Pray pardon me now if I bring in another text and film from another area (eighteenth-century): we will (I really hope) be talking of the 18th century when we come to read Thackeray—whose Barry Lyndon by-the-bye I’ve never read (nor the novel with Colonel Newcombe—I’m not even sure which one that is). I’ve returned to a text which deeply engaged me for years as a graduate student (I did my dissertation on the influence of Richardson’s Clarissa and Grandison on women’s fiction and readers for a half century and thereafter), when I first came onto the Net (I led a reading and discussion of Clarissa online:


    and now with these film studies I’m into the adaptation by David Nokes and Janet Barron. I know little of Barron but know Nokes as an excellent biographer (of John Gay and Jane Austen) and student of poetry (Alexander Pope—in the film adapation Nokes remembers Pope’s Windsor Forest where a beautiful bird is killed and has Lovelace shoot one down in “autumn” and wring its neck while he talks to Belford of Clarissa).

    What purports the nomination of Clary and Clarissa. In the third part of the film, it takes off into greatness. Why? In the second half we travel to Mrs Sinclair’s brothel and meet the prostitutes to whose house Lovelace has taken Clary. In this part of Richardson’s novel but much more in the film adaptation imagery just such as Nick has aptly described and commented on in Trollope is used in masquerade Writ Large style to make the same message—and in both I have to admit the prostitutes are shown no sympathy but are figures of terror. Nightmare. (In Parts 1 & 2 unlike Richardson Nokes & Barron pull their punches, unwilling in part to show the potential pathologies and cruelties of family life as a sheer system and turn to sexualize the Harlowes and it doesn’t work as powerfully as the novel—and throughout the loss of epistolarity is utterly weakening.) Diana Quick (Julia) is particularly powerful as the opposite of Clary and what Clary might become: as Nick suggests the issues are wide, but one element in both is sincerity and performance. The good woman is not allowed to perform. When the false Lady Betty (quick) pulls off her wig, we see her real hair is filthy.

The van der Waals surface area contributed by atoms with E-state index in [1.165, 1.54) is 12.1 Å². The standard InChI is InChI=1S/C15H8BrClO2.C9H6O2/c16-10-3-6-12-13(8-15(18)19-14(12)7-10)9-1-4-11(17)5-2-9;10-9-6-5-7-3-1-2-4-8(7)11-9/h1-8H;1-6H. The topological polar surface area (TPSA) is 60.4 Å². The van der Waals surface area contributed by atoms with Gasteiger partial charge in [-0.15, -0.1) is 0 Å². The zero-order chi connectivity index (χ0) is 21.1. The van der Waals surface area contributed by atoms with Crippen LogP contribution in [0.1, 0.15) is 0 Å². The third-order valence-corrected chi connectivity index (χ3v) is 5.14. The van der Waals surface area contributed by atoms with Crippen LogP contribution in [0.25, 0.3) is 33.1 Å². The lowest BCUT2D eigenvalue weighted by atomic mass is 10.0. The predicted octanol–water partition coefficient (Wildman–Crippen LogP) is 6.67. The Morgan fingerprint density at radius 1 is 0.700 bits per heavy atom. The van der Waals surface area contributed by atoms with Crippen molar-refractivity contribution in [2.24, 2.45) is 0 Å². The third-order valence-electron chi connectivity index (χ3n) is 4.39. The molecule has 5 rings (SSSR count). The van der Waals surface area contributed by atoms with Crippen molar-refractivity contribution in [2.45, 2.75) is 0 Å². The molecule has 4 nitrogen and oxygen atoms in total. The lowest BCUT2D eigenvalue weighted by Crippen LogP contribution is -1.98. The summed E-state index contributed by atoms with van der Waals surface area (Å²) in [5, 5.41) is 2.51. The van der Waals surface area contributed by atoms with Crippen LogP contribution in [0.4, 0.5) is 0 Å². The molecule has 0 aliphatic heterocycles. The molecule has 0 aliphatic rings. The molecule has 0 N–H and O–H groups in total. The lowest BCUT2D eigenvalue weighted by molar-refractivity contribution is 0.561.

By contrast, Andrew Davies’s depiction of the croupier table and Becky Sharp may be said to be the climax of his film adaptation which has shown sympathetically as well as in a distanced manner how she got there.

    This imagery is used by Trollope in Miss Mackenzie for a bazaar when women come out to sell things—they are horrifying harpies.

    Turn to Nick’s comment on the infantilization of Bellfield: indeed the Widow Greenow story if taken seriously is very unpleasant. The first time round when we read the novel we had with us an openly gay man and he would talk of the cruel mockery of Cheeseacre (there’s some self-hatred in Trollope for these awkward unloved men are partially him too); we also talked of how the Widow is a caricature of Fanny Trollope (in part yes, linked through her book The Widow Barnaby).

    It seems it’s okay for a woman to be bought—and thus infantilized, but also (unexpectedly) men. But note that Trollope leads us to despise Bellfield and to value Glencora because they allow themselves to be turned into powerless children. Also that neither Trollope nor Raven infantilize Burgo (a remittance man in Victorian terms. Both male writers sympathize deeply with the male outcast -- not the female one or only when she's pathetic like Jane and the beggar girl, helpless, a figure of genteel pathos going down to prostitution (Jane) or adoring and submissive (the nameless girl).

    Raven drops the whole of the Greenow incident; however he does deal with powerful women and he dislikes them—in the Palliser films, we have Burgo’s aunt, the two aunts who force Glencora to marry and one whose behavior is show in the film almost to lead Alice to reject Grey (this is a wholly new enunciation of the story), and they are presented as harpies. I did show this in my blog. When we come to the Lizzie Eustace/Lord Fawn story matter in the Palliser films I expect that one of the elements that is so grating and ugly is Raven’s response to the Becky Sharp type in Lizzie Eustace. He can’t go as far as Trollope to show her in her fullness as to let her sexuality show is even more threatening. I have to say this contrast makes Davies’s consciously liberal attitude towards women (it’s not as liberal as he thinks) at least healthy or pleasant in comparison andmuch more feminist.

    This is really very helpful to me in thinking about the films I’mstudying—and important issues in life and reading and pictorialism too.

    Elinor    Dec 31, 11:18am    #